Prof Amy Coney Barrett.
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During her Supreme Court confirmation hearing before the Senate Judiciary Committee, Amy Coney Barrett refused to say that voter intimidation is illegal, that armed poll watchers are intimidating, that voter discrimination exists, whether the president could deny someone the right to vote based on race or that Congress has a constitutional duty to protect the right to vote.
She refused to affirm that Medicare is constitutional; that married couples should not lose their right to contraceptives; that a Black worker repeatedly called the N-word was subjected to a hostile work environment; that it's wrong to separate children from their parents at the border; or that marriage equality, the right to consensual gay sex and LGBTQ workers' rights should be protected. Barrett would not say that human beings are responsible for climate change or that the Constitution requires a peaceful transfer of power.
Barrett's answers and refusals to answer confirm that she will be the most radical right-wing member of the Court.
Even Chief Justice John Roberts, who wrote the decision in Shelby County v. Holder, which struck down Section 5 of the Voting Rights Act (VRA), noted, "Voting discrimination still exists. No one doubts that." Apparently, Barrett does. Roberts also said at his confirmation hearing, "I agree with the Griswold court's conclusion that marital privacy extends to contraception and availability of that."
When Sen. Patrick Leahy (D-Vermont) asked Barrett whether a president could refuse to comply with a court order, she refused to answer. Even Brett Kavanaugh and Neil Gorsuch "made it clear [during their confirmation hearings] that a president cannot refuse to comply with a court order and the Supreme Court's word is the final word on that matter," Leahy told Barrett.
Even Kavanaugh wrote in a court of appeals opinion that, "being called the N-word by a supervisor suffices by itself to establish a racially hostile work environment," Sen. Cory Booker (D-New Jersey) told Barrett.
Barrett's Confirmation Threatens Voting Rights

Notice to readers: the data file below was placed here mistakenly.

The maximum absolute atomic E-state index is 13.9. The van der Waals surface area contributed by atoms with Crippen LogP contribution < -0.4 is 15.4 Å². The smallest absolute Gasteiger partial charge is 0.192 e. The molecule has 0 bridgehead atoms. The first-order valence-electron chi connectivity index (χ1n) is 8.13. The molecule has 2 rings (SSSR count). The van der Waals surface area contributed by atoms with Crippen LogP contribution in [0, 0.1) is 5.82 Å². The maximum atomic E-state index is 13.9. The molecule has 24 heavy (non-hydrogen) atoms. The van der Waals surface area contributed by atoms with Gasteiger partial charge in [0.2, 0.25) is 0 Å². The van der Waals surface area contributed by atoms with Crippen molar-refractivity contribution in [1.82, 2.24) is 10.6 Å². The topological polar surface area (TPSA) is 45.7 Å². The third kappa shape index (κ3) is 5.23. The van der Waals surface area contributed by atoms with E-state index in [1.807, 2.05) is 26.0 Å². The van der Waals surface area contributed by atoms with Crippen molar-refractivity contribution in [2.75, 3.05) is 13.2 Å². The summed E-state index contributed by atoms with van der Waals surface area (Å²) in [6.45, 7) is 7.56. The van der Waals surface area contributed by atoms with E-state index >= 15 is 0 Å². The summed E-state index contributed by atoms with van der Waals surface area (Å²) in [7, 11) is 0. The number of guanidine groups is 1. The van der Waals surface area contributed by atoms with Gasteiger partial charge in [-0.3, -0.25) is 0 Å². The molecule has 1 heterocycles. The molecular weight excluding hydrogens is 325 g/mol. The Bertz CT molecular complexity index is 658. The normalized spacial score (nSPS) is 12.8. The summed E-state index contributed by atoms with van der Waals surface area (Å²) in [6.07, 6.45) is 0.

Barrett was asked whether she agreed with her mentor Antonin Scalia's characterization of the Voting Rights Act as "a perpetuation of racial entitlement." Barrett refused to answer. "This should sound an alarm for anyone in our country who cares about protecting voting rights for all Americans," Kristen Clarke, president and executive director of the Lawyers' Committee for Civil Rights Under Law, testified at Barrett's hearing.
An Arizona case on the Court's docket will test another anti-discrimination provision of the VRA, Section 2, which prohibits voting practices or procedures that discriminate on the basis of race. "Given Judge Barrett's unwillingness to recognize the threats that Black people and communities of color face in voting, I'm deeply concerned about how she would handle this case and many other such cases that will come before the Court," Clarke told the committee.
Barrett's Confirmation Threatens the Affordable Care Act
Barrett admitted to Leahy that she didn't know how many people are covered by the Affordable Care Act (ACA), how many people under age 26 have health insurance under their parents' plans thanks to the ACA, or how many Americans have tested positive for coronavirus.
If she was being straight with Leahy, Barrett is a judge wildly out of touch with the people of this country.
Barrett also refused to tell Sen. Amy Klobuchar (D-Minnesota) that she was aware Donald Trump had opposed the ACA before he nominated her. When Sen. Kamala Harris (D-California) asked Barrett whether she had heard Trump's statement committing to nominate judges who would strike down the ACA, the judge replied, "I don't recall hearing about or seeing such statements."
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